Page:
Say AH

The Big Sick - SIf summer blockbusters make you feel blah, look no further than “The Big Sick” to cure what ails you.

People tell writers to write what they know, and that’s exactly what Emily Gordon and Kumail Nanjiani have done with a screenplay chronicling how they met, fell in love, and withstood unique and unusual obstacles to turn their romance into a marriage. How their romance rebounded is the story of “The Big Sick” and the movie is strengthened by its authenticity: Kumail Nunjiani stars as himself to show you just how everything happened.

Kumail is a struggling Chicago stand-up comedian who works as an Uber driver by day. One night while performing stand-up, he hears an audience member noisily cheer him. Kumail’s momentarily thrown by the enthusiastic outburst, or could it be he’s thrown by the pretty club patron who’s voiced her approval? Using the outburst as an excuse to cutely reprimand her, Kumail learns the pretty patron’s name is Emily (Zoe Kazan). Attracted to her, Kumail playfully chastises Emily: her outburst, though positive, was ‘heckling.’ Emily cleverly counters: would he still be insulted if she screamed he was “amazing in bed”? After getting to know each other a little better, the segue is set for a one-night stand.

Because they’re written by the actual participants, the scenes between Kumail and Emily have a natural ease; we see they have a good rapport and mutual attraction. After their night together, Emily tries to dissuade Kumail from future dates- she’s not looking for a relationship. Kumail, undeterred, uses his wit, humor, and persistence to make her rescind. While Kumail and Emily do begin to have a budding romance, their race to ‘happily-ever-after’ is about to encounter two major hurdles.

As dictated by his culture, Kumail’s relationship with Emily is taboo: Kumail’s Pakistani and he’s slated to have an arranged marriage to a nice Muslim girl (his mother continually introduces Kumail to prospective candidates at routine family dinners). Kumail fends off any future intended: unlike his parents and brother, Kumail wants to avoid an arrangement he views as an antiquated ritual. Knowing the penalty for his refusal to wed will be ostracism from his family, Kumail keeps his relationship with Emily a secret. When Emily finds out, she breaks up with Kumail.

After Emily succumbs to an infection and is rushed to the hospital, Kumail goes to the ER as he’s the only person available. When Emily is forced into a medically-induced coma while doctors try to get a handle on the trauma afflicting her, Kumail finds himself in a myriad of unenviable positions: can he juggle his fledgling stand-up career, keep fooling his family, and be there for Emily- the girl he loves and has lied to- while supporting Emily’s worried parents (Ray Romano and Holly Hunter) as they deal with their daughter’s dilemma?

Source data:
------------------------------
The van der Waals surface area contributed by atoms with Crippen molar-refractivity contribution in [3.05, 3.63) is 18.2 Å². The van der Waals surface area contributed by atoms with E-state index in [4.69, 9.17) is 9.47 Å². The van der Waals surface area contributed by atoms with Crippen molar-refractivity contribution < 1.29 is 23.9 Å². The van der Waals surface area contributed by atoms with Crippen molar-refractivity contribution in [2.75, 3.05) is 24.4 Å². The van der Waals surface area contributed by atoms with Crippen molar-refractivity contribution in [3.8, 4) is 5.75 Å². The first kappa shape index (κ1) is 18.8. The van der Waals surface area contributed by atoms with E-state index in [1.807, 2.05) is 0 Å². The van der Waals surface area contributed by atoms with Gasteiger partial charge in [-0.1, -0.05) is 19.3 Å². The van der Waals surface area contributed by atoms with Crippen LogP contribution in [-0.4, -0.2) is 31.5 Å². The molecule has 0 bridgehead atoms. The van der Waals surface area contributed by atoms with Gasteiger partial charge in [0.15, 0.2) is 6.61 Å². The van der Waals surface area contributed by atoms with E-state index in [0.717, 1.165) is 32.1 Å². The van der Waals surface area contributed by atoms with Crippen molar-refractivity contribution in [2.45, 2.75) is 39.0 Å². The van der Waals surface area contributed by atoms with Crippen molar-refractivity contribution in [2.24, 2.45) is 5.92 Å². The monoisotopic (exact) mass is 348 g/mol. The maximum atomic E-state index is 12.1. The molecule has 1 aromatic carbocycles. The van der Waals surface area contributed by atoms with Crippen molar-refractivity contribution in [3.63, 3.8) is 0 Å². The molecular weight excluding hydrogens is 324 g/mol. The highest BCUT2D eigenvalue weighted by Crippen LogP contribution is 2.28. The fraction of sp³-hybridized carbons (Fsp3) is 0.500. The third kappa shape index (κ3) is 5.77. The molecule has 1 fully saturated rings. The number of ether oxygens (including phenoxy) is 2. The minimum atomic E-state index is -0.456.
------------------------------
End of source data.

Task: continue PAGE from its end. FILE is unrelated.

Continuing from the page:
On paper, “The Big Sick” sounds like a bizarre blending of the cultural comedy “My Big Fat Greek Wedding” with Sandra Bullock’s comatose comedy “While You Were Sleeping,” but it’s better than that. In a lot of ways, you might label “The Big Sick” a dramedy (a word I hate because it sounds like a disease itself) but to give you a better picture, “The Big Sick” will remind you a lot of Woody Allen’s “Annie Hall.” While both are smart and depict a real-life comic’s love affair gone awry, the two films differ: Allen chose humor as the dominant over the dramatic, “The Big Sick” does the opposite- showing the humor inherent in the drama. This inherent humor is the métier of “Sick’s” producer Judd Apatow (as seen in his films “Funny People” and “This is 40”) and he has a history of strongly showcasing a lesser-known comic’s talents. Just as Apatow showcased Seth Rogen in “Knocked Up,” Steve Carell in “The 40-Year Old Virgin,” and Amy Shumer in “Trainwreck,” he showcases Nanjiani in producing “The Big Sick.” With Nanjiani’s real-life romance as the template, “Sick” has all of Apatow’s know-how combined with the spirit of “Annie Hall,” using the similar structure of pairing its central love story with humorous nuances of scenes between family and friends.

Of course, credit for the credibility of “Sick” lies with writers Gordon and Nunjiani (who really lived it) and with Nanjiani in starring in the story of his life, but credit’s also due director Michael Showalter (“The Baxter,” “Hello, My Name is Doris”) for surrounding Nanjiani with a nice supporting cast to compliment him- particularly Kazan as Emily and Romano and Hunter as her parents. In its pacing and actors’ rapport, Showalter allows “Sick’s” realistic ease to make the film’s two-hour running time fly.

So if you’re feeling blah, say AH- “The Big Sick’s” as close as you’ll come to seeing another “Annie Hall.”

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